|Mei Yi Foo - photo John Millar/BBC|
Reviewed by Robert Hugill on Feb 13 2014
Technical brilliance and fine control in this brilliant lunchtime showcase
Malaysian born, London-based pianist Mei Yi Foo won the BBC Best Newcomer of the Year award at the 2013 BBC Music Magazine Awards. Mei Yi gave a lunch-time recital yesterday, 14 February 2014, as part of Lisa Peacock's series of Lunchtime Showcase Recitals at the Wigmore Hall. She performed a fascinating and challenging of music by Olivier Messiaen, Maurice Ravel and Bela Bartok, finishing with Balakirev's outrageously demanding Islamey.
She started with the tenth of Olivier Messiaen's Vingt Regards sur l'enfant Jesus, the movement entitled Regard de l'Esprit de joie (Contemplation of the Spirit of Joy). Messiaen described the movement as a 'plainchantesque oriental dance' and embedded in the elaborate and lush textures there is indeed a dance and one of the virtues of Mei Yi's performance was the way she articulated this. Whilst she rendered Messiaen's technical demands with admirable facility, her Spirit of Joy also danced with infectious abandon in a highly rhythmic dance, which Mei Yi surrounded by a delicate wash of colours and chords with a swirl of notes which culminated in the brilliantly glorious final pages.
Maurice Ravel's Ma Mere L'Oie required control of a different style. Ravel wrote the piece for piano duet, and later orchestrated it. In 1911, a year after the piano duet premiere Jacques Charlot arranged the suite for solo piano and this is the version which Mei Yi performed from memory. Compressing the four pianist's hands onto two doesn't so much require a technical feat as demand of the pianist the control to articulate the various different layers of the music giving each line individual life. This Mei Yi did superbly, in all the pieces in the programme she showed a brilliant feel for giving different layers of the music different colours and tones. Pavane de la belle au bois dorman was notable for the clear tone and clarity of timbre Mei Yi brought to it. Petit poucet was very evocative, with a singing melody of even quaver passages with a surprising depth of timbre. Laideronnette was all charm and delight, with infectious rhythmic moments. Overall Mei Yi displayed fine control of the complex textures. Les entretiens de la belle et de la bete combined graceful movement and melodic charm with atmospheric, dark and sonorous moments. The different piano textures giving us a clear exposition of the story. Finally, the warm toned and gentle Le jardin feerique which grew in power to a wonderfully transparent climax.
Bela Bartok's Out of Doors (Szabadban) was written in 1926, the same year as his First Piano Concerto. The five movements of the suite explore a variety of contrasting piano textures. With Drums and Pipeswas all pounding rhythms in the bass, the crisp rhythmic sections providing a framework for more lyrical moments. Mei Yi brought impressive power and accuracy to the movement. Barcarolla had a flowing and rocking left hand rhythm which evoked the Venetian barcarolle, but Bartok rarely used the conventional 6/8 timing, instead giving us something more complex. Mei Yi allowed the fascinating right hand melody to develop into something a bit eerie. Musettes was all about texture again with an exploration of insistent drones, but all given a lovely transparent texture by Mei Yi. Musique Nocturnes saw Bartok returning to the night music style for which he is well known. Mei Yi played the atmospheric clusters and wisps of notes with a quiet, stunning intensity but bringing a subtly threatening hint to the movement too. Finally The Chase, here we had more driving rhythms in the bass in a fast, incessant movement which was almost filmic in its exciting vividness.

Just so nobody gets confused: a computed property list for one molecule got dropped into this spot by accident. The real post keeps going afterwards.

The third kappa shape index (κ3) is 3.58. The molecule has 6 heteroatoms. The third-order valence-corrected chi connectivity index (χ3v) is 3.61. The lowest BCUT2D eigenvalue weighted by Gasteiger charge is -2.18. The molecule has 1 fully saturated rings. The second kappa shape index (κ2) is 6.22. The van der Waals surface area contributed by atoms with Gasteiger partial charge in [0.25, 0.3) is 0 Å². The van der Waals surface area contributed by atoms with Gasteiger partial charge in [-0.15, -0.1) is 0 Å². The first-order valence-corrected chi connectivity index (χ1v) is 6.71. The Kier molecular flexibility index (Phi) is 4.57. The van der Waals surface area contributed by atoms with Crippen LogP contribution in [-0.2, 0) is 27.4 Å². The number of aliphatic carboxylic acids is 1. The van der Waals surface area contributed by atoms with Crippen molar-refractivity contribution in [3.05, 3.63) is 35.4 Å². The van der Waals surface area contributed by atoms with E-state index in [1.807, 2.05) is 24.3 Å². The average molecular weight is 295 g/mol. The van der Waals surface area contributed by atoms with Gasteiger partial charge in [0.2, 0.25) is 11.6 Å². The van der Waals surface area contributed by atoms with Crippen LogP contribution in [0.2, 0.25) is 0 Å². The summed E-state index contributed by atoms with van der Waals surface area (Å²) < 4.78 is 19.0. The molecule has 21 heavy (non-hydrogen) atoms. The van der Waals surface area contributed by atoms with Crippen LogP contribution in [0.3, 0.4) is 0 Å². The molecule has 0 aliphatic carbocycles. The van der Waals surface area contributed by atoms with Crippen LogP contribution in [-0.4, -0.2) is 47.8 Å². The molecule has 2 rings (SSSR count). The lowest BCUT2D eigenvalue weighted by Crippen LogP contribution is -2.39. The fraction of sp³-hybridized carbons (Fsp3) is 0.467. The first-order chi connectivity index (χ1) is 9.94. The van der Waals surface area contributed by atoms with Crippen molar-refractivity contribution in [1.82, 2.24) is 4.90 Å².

Finally Mei Yi Foo played Mily Balakirev's outrageous oriental fantasy Islamey, playing the piece from memory. Written in 1869 the work is essentially a bravura Lisztian fantasy on themes from the Caucasus. Balakirev was inspired to write the piece after a trip to the Caucasus and the piece has challenged pianists ever since. She brought a delicate but firm tone to the opening Allegro, giving the fantastic web of sound an infectious rhythmic undertow. She brought a lovely long slow sense of line to the lovely exotic oriental theme in the middle Tranquillo section, whilst the concluding Allegro vivo had a furious brilliance, but there was delicacy too. She built the conclusion up into an outrageous Lisztian climax which was a brilliant tour de force.
Elsewhere on this blog:
- Arboles lloran pro lluvia Music from Estonia composer Helena Tulva - CD review
- Serenade: Aurora Orchestra at the Wigmore Hall
- Fine inner life: Handel's Theodora at the Barbican
- Women as Men, my article on Classical Music Magazine
- Astonishing: Tavener's Veil of the Temple - CD review
- A force to be reckoned with: Melos Sinfonia in Panufnik and Myaskovsky
- All is lost: Peter Grimes at ENO
- Magic by candle-light: Duchess of Malfi at the Globet Theatre's Sam Wanamaker Playhouse
- Rare opera: Alessandro Scarlatti's Carlo Re d'Alemagna - CD review
- His Tuneful Voice: Iestyn Davies sings Handel with the King's Consort - CD review
- Sing with a Swing: London A Cappella Festival
- Love Journeys: An encounter with Jacques Cohen
- Not for the fainthearted: JACK Quartet at the Wigmore Hall